Nigel Walker, National Director, English Institute of Sport (EIS) blogs on the importance of sports science and medical support.
Having experienced life as an elite athlete myself, both in my hurdling career within athletics (competing at the Olympics & World Championships) and playing Rugby Union for Wales, I understand just what a key supporting role sport science and medicine has, not just when things go wrong and the resulting rehabilitation needs, but for identifying and developing that performance edge when it matters.
The EIS currently delivers on average 4,000 hours of sport science and medical support every week to approximately 1,700 elite athletes from almost 50 Olympic, Paralympic, English and professional sports across the country – indicating just how much work goes on behind the scenes every day within elite sport, and that’s just science and medicine.
What the Minister for Sport & Olympics, Hugh Robertson MP, has seen on several visits across sites where the EIS operates, is the depth and breadth of work our practitioners are involved in and the close working relationships we have on a daily basis with coaches and athletes.
Working on the frontline means sport scientists and medics work under pressure but have a very real part to play in stepping up and making those decisions which contribute to a winning performance. Whether it’s working within the training environment, travelling abroad to camps or working throughout competitions, our team around the competitive team has a very real job to do in order to assist sports in achieving success on the international sporting stage.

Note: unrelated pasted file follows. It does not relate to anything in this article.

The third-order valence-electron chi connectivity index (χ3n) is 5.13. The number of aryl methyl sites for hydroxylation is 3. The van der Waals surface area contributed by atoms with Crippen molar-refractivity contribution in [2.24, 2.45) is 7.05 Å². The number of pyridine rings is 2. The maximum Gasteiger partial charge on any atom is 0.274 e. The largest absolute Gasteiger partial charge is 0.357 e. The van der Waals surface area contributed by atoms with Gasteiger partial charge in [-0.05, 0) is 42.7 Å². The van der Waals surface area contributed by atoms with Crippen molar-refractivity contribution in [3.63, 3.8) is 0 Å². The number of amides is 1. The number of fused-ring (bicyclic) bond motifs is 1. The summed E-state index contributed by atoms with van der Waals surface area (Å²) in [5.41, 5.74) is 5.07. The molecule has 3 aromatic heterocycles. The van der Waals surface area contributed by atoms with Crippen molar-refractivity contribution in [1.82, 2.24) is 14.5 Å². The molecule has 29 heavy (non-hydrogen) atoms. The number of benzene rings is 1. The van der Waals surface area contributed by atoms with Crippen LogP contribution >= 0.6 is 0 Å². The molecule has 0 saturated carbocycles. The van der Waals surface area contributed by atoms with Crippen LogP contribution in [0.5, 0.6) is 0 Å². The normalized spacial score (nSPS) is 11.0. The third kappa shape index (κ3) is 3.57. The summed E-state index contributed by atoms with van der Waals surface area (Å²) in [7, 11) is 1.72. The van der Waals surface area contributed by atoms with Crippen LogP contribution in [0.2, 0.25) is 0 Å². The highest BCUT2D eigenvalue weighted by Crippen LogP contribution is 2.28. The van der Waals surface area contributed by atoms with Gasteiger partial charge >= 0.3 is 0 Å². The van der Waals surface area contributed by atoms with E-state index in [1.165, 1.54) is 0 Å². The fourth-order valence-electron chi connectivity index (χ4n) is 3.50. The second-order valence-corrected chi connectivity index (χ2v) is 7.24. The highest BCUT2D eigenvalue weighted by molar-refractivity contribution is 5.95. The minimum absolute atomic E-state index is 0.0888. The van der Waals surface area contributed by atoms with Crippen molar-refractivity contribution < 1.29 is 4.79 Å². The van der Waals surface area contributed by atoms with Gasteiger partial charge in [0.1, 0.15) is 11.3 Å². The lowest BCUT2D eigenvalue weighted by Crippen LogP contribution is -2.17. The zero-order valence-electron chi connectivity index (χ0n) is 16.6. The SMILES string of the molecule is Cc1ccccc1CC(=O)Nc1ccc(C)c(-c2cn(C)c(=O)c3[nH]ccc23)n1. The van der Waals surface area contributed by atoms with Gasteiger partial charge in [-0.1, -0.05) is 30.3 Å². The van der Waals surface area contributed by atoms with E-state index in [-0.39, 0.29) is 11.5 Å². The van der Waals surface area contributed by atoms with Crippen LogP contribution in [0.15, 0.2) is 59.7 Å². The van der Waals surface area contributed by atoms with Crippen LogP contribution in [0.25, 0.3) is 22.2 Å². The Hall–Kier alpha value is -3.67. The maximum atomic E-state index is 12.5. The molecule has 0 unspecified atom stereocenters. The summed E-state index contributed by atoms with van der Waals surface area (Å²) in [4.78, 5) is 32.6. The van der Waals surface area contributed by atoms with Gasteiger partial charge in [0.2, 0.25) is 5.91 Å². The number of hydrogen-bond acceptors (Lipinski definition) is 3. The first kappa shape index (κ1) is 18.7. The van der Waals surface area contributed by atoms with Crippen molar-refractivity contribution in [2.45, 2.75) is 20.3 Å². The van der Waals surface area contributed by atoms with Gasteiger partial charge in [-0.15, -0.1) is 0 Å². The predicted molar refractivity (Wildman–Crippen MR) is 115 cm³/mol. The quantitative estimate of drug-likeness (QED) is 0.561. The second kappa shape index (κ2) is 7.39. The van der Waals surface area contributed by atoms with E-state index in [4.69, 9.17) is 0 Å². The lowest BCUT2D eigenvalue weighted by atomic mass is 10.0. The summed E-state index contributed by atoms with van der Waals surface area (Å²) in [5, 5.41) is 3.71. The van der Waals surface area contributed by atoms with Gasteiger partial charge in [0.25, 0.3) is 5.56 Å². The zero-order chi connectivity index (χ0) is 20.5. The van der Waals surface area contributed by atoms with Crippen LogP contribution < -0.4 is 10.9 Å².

Ten years of progress
Not only will the London 2012 Games be a major milestone for performance sport but they will also mark the 10th anniversary of the EIS. In the fields of sport science and medicine, we have made enormous progress in this time, not only within the high performance environment but also in effecting change and best practice in the treatment beyond purely the elite population. Professional standards and training have been informed by the work of the EIS, practitioners have more applied expertise, academic research is more relevant and technology and equipment development is more bespoke. We now have the tools and expertise to identify that medal winning difference and to work with coaches and athletes to make sure it’s nurtured – whether it’s through our greater understanding and learning on injury prevention, innovative solutions within performance analysis and biomechanics or simply a strong partnership with a sport to get that winning formula right.
Throughout 2010 we’ve seen some phenomenal performances with the likes of Amy Williams at the Vancouver Olympics, Jessica Ennis and Mo Farah amongst the successes at the European Athletics Championships, sports like Gymnastics and Hockey really breaking through the barriers on the European and World stage plus the success at the Commonwealth Games from the home nations.
A new generation of athletes
Ahead in 2011 we’ll have some key events in the run up to the London Games and what’s more, we’ll also start to see the green shoots of the next generation of international athletes break through the ranks with Glasgow 2014 and Rio 2016 in their focus. London, far from being the end of the cycle, should be viewed as the beginning of a new successful chapter in the history of the UK’s sporting triumphs.
We’re working to ensure that sport in the UK does not stand still and marvel at what’s been achieved to date but looks for the next innovation, the next performance barrier or way of working that will stand us in good stead for continuing to make a performance impact for the years of events to come.